This book explores the importance, and construction, of ethnic identity among college students, and how ethnicity interfaces with students' interactions on campus, and the communities in which they live.
Based on qualitative interviews with White, Latina/o, African American and Asian students, it captures both the college context and the individual experiences students have with their ethnicity, through the immediacy of the students' own voices.
The authors observe how students negotiate their ethnic identity within the process of becoming adults. They identify the influences of family, the importance of socio-historical forces that surround students' educational experiences, and the critical role of peers in students' ethnic identity development.
While research has begun to document the positive outcomes associated with diverse learning environments, this study emphasizes and more closely delineates, just how these outcomes come to be. In addition, the study reveals how the freedom to express and develop ethnic identity, which multicultural environments ideally support, promotes student confidence and achievement in ways which students themselves can articulate.
This work is distinctive in eschewing an ethnic minority perspective through which Whites are the primary reference group, and the standard from which all ethnic and racial identity processes evolve; as well as in considering the influences that growing up in a multi-ethnic context may have on ethnic identity processes, particularly where the "other" is not White. This perspective is particularly important at a time when students entering universities are more likely to come from highly segregated high school environments, and will confront ethnic and social differences for the first time in college.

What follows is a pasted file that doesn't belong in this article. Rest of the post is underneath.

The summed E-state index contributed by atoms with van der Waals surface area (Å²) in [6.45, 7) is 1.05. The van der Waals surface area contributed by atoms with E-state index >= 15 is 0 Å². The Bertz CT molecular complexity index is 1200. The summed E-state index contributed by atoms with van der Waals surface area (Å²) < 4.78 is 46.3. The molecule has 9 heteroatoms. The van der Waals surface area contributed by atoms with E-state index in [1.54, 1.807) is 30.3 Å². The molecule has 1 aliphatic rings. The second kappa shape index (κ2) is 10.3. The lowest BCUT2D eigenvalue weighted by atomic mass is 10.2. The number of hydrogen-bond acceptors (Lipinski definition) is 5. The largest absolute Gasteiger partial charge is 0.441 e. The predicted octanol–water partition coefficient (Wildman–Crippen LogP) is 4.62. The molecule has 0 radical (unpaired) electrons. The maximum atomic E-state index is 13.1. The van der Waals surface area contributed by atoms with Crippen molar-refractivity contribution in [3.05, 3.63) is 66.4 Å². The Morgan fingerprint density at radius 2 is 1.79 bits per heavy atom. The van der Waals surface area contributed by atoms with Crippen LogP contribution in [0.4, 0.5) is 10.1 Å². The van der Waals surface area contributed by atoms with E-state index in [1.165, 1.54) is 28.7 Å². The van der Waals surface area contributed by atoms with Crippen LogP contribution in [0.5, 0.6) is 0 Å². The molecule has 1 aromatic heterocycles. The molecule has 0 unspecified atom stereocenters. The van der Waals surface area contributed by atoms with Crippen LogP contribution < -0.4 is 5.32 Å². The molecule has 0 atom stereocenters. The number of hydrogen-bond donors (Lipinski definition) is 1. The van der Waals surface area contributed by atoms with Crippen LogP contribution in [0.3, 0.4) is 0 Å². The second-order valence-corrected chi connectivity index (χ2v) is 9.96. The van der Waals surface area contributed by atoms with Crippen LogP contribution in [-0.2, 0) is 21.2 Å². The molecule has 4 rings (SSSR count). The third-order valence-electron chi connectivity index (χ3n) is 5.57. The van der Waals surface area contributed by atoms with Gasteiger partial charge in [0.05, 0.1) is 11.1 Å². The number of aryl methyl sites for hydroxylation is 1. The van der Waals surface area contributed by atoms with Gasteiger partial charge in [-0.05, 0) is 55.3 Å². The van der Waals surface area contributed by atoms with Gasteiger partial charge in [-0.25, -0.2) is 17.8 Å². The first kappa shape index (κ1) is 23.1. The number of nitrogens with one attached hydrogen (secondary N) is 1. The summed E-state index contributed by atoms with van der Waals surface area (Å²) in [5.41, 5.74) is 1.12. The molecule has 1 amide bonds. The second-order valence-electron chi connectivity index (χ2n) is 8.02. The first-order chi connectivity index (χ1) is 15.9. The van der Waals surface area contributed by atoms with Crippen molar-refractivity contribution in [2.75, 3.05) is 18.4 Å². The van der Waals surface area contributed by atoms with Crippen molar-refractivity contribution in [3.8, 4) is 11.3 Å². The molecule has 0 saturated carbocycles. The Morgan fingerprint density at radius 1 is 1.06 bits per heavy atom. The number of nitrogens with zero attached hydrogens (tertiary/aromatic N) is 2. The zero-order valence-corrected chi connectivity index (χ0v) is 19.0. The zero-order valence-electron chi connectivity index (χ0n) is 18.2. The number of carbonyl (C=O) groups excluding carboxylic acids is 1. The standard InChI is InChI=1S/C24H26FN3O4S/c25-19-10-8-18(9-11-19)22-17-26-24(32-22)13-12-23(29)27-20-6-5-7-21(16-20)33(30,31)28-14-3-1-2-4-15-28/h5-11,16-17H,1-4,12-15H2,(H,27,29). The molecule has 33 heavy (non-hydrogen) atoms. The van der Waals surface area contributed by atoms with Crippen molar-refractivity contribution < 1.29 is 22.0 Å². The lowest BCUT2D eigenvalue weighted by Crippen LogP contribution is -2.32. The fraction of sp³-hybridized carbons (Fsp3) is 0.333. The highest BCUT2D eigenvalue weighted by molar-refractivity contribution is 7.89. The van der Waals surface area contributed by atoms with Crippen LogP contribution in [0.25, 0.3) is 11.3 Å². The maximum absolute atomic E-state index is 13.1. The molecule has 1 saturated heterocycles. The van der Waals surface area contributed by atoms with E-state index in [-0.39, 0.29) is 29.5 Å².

This book is intended as a resource for researchers and practitioners in psychology and higher education. It offers insights for student affairs and higher education administrators and leaders about the ways in which their campus policies and practices can positively influence the development of more supportive campus climates that draw on the strengths of each ethnic group to create an overarching pluralistic culture. It can also serve as a cultural diversity text for upper division or graduate courses on pluralism. Moreover, understanding students' ethnic identity, their personal growth, and adjustment to college, it is central to preparing individuals for life in a pluralistic society.
Anna M. Ortiz is department chair and professor of Educational Leadership at California State University, Long Beach. She has 27 years of experience in academic and student affairs. She has served as the new faculty mentorship coordinator for 7 years in the College of Education at CSULB and has coordinated and/or presented at several AERA Division J new faculty institutes and NASPA doctoral seminars, and is the inaugural Director of the NASPA Faculty Division. She has published extensively on the experiences of diverse students in higher education and on career issues for both student affairs administrators and faculty. Silvia J. Santos is Professor of Psychology at California State University, Dominguez Hills.